WGBH Radio WGBH Radio theclassicalstation.org

Joseph Martin Kraus: Miserere; Requiem; Stella Coeli

Kraus / La Stagione Frankfurt / Schneider
Release Date: 09/29/2009 
Label:  Cpo   Catalog #: 777409-2   Spars Code: DDD 
Composer:  Joseph Martin Kraus
Performer:  Annemei Blessing-LeyhausenJulian PrégardienCarmen SchüllerEkkehard Abele
Conductor:  Michael Schneider
Orchestra/Ensemble:  Frankfurt (Frankfurt) La Stagione Orchestra
Number of Discs: 1 
Length: 1 Hours 1 Mins. 

In Stock: Usually ships in 24 hours.  

Notes and Editorial Reviews

KRAUS Miserere . Requiem. Stella coeli Michael Schneider, cond; Annemei Blessing-Leyhausen (sop); Carmen Schüller (alt); Paul Gerhard Adam (ct); Julian Prégardien (ten); Ekkehard Abele (bs); Deutsche Kammerchor; La Stagione Frankfurt (period instruments) cpo 777 409 (61:31 Text and Translation)

I feel a bit awkward actually reviewing a disc of the sacred music of Joseph Martin Kraus. After all, VB numbers Read more are generally used to denote his music, and I do have more than a modicum of acquaintance with each and every piece, having both catalogued the music and written extensively about it for the past 25 years. It is a bit like having Ben or Jerry analyze ice-cream flavors, but in this case I shall try and be as objective as possible and look at the pieces with fresh eyes and try not to proselytize about the composer.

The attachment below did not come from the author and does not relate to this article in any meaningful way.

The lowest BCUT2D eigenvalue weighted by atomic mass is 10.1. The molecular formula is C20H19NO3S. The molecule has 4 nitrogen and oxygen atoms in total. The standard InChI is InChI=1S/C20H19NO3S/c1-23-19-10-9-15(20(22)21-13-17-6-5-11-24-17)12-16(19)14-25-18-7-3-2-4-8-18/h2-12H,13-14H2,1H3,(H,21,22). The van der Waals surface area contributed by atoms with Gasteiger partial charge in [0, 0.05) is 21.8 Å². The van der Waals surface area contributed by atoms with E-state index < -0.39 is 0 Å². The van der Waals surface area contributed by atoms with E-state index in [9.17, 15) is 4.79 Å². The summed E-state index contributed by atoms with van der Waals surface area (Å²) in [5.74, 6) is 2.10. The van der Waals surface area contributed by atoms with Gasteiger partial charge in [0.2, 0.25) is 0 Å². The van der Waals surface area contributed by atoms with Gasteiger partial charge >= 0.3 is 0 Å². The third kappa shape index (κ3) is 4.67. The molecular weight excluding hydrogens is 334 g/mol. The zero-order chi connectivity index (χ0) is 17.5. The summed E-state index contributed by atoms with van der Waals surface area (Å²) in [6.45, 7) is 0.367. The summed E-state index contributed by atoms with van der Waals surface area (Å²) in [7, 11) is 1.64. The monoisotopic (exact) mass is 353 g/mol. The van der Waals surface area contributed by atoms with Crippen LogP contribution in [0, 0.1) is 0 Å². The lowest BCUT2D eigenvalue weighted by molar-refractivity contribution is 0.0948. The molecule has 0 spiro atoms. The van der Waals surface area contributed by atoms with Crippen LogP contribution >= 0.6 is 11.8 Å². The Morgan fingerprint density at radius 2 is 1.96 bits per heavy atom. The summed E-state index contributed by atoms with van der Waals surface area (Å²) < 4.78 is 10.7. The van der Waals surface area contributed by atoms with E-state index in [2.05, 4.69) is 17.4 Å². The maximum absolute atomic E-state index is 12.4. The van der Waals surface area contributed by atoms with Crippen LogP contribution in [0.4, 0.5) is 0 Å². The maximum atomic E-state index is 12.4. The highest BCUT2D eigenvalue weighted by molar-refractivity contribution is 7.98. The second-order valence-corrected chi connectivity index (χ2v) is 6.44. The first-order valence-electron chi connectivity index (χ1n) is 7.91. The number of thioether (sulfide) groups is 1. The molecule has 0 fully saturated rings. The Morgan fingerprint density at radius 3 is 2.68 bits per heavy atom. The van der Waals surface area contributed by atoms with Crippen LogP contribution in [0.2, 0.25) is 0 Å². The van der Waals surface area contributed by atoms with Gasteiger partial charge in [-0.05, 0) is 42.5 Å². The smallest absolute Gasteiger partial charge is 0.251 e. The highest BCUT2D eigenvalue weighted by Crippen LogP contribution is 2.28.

Two of the three pieces date from the composer’s youth, and as such are subject to the level of maturity that one might subscribe to early works. The Miserere (VB 4), a multimovement work (for the superstitious, in 13 movements), was written in Erfurt in 1774 or 1775 (not 1773, as the notes have it), following a period of instruction with pupils of both Carl Philipp Emanuel and Johann Sebastian Bach. This was later acknowledged by the composer as the place where he first learned how to compose music. It is hardly surprising that the various portions of the Psalm text are set individually and perhaps without internal connection. What is remarkable about these movements is their variety and the extensive use of the chorus. The “Ne projicias,” for example, is a long movement that includes the accompaniment of only the organ and features three types of counterpoint—invention, fugue, and double fugue—while the brief “Ecce enim” is a rollicking homophonic statement that ends all too abruptly. The solo portions are also varied, from the gigue-like “Auditui meo” to the extensive coloratura in the bass aria “Docebo iniquos.” The textures are continually changing, a trademark of Kraus’s later works, with coloristic effects dominating. It is a surprisingly varied, if quite operatic work. On the other hand, the Requiem (VB 1) is far more austere, having been written for the Buchen Musik-Chor about a year later. Here, Kraus adds only horns, with the result that the textures are sparse. This is a local work, hardly to be compared with the more public Requiems of Mozart or Michael Haydn (or even Dittersdorf), even though the Kyrie has a melody that eerily foreshadows the first mentioned. It is 18th-century Gebrauchsmusik, not meant for larger distribution. However, one can find moments of extensive expressivity, such as the mournful Lachrymosa, here an alto aria, and the soft suspensions of the Benedictus. The bass solo in the Agnus Dei has an effective call and response with the chorus. The final work, the motet Stella coeli (VB 10), was written, according to Roman Hoffstetter, in the space of under two days, apparently in a stream of consciousness inspiration for the Benedictine monastery in Amorbach. Here the new organ was being dedicated, and it is not unexpected to find an extensive virtuoso solo for the instrument in the second movement.